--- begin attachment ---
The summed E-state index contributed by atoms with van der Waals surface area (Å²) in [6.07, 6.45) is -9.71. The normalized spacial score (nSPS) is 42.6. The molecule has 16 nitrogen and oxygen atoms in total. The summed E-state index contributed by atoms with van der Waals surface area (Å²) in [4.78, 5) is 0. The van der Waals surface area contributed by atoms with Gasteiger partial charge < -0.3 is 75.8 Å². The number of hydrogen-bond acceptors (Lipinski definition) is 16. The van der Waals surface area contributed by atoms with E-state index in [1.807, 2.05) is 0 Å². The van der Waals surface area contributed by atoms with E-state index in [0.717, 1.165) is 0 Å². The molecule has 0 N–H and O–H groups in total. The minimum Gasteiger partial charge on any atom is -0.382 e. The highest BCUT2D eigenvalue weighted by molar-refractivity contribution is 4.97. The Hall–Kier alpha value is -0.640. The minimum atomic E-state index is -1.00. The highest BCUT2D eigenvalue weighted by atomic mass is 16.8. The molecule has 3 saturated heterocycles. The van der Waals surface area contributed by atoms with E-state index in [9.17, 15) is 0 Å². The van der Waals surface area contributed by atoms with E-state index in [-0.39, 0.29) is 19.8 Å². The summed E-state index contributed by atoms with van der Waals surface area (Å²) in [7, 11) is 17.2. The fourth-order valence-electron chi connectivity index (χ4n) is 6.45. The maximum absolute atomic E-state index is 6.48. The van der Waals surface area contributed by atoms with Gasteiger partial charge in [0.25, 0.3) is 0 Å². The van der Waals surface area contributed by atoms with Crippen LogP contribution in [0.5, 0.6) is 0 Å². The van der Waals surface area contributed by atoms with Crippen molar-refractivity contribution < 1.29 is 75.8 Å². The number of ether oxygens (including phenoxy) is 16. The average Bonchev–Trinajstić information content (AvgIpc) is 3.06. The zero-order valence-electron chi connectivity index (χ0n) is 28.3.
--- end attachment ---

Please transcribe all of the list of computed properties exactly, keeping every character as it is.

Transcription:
The summed E-state index contributed by atoms with van der Waals surface area (Å²) in [6.07, 6.45) is -9.71. The normalized spacial score (nSPS) is 42.6. The molecule has 16 nitrogen and oxygen atoms in total. The summed E-state index contributed by atoms with van der Waals surface area (Å²) in [4.78, 5) is 0. The van der Waals surface area contributed by atoms with Gasteiger partial charge < -0.3 is 75.8 Å². The number of hydrogen-bond acceptors (Lipinski definition) is 16. The van der Waals surface area contributed by atoms with E-state index in [1.807, 2.05) is 0 Å². The van der Waals surface area contributed by atoms with E-state index in [0.717, 1.165) is 0 Å². The molecule has 0 N–H and O–H groups in total. The minimum Gasteiger partial charge on any atom is -0.382 e. The highest BCUT2D eigenvalue weighted by molar-refractivity contribution is 4.97. The Hall–Kier alpha value is -0.640. The minimum atomic E-state index is -1.00. The highest BCUT2D eigenvalue weighted by atomic mass is 16.8. The molecule has 3 saturated heterocycles. The van der Waals surface area contributed by atoms with E-state index in [9.17, 15) is 0 Å². The van der Waals surface area contributed by atoms with E-state index in [-0.39, 0.29) is 19.8 Å². The summed E-state index contributed by atoms with van der Waals surface area (Å²) in [7, 11) is 17.2. The fourth-order valence-electron chi connectivity index (χ4n) is 6.45. The maximum absolute atomic E-state index is 6.48. The van der Waals surface area contributed by atoms with Gasteiger partial charge in [0.25, 0.3) is 0 Å². The van der Waals surface area contributed by atoms with Crippen LogP contribution in [0.5, 0.6) is 0 Å². The van der Waals surface area contributed by atoms with Crippen molar-refractivity contribution < 1.29 is 75.8 Å². The number of ether oxygens (including phenoxy) is 16. The average Bonchev–Trinajstić information content (AvgIpc) is 3.06. The zero-order valence-electron chi connectivity index (χ0n) is 28.3.